Since the commercialization of the Internet, content and related applications, including video streaming, news, advertisements, and social interaction have moved online. It is broadly recognized that the rise of all of these different types of content (static and dynamic, and increasingly multimedia) has been one of the main forces behind the phenomenal growth of the Internet, and its emergence as essential infrastructure for how individuals across the globe gain access to the content sources they want. To accelerate the delivery of diverse content in the Internet and to provide commercial-grade performance for video delivery and the Web, content delivery networks (CDNs) were introduced. This paper describes the current CDN ecosystem and the forces that have driven its evolution. We outline the different CDN architectures and consider their relative strengths and weaknesses. Our analysis highlights the role of location, the growing complexity of the CDN ecosystem, and its relationship to and the implications for interconnection markets.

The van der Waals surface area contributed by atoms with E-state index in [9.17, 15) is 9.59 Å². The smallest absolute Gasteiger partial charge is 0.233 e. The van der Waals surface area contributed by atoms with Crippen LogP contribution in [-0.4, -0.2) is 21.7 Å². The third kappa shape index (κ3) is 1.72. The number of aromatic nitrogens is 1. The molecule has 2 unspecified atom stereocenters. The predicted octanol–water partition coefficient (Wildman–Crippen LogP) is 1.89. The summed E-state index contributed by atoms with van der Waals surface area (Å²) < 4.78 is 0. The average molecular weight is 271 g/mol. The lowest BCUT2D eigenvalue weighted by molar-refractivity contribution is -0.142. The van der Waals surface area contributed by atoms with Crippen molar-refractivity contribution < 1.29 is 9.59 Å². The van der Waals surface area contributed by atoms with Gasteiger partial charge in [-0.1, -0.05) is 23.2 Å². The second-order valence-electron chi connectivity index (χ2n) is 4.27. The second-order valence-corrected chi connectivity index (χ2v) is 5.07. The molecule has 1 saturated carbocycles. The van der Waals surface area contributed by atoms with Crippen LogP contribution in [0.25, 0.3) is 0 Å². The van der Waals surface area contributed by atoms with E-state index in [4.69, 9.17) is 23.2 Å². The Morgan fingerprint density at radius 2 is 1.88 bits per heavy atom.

Stocker, V., G. Smaragdakis, W. Lehr, and S. Bauer (2016), “Content may be King, but (Peering) Location matters: A Progress Report on the Evolution of Content Delivery in the Internet,” EuroITS2016, Cambridge University, Cambridge UK, September 2016, available at http://people.csail.mit.edu/gsmaragd/publications/ITS2016/.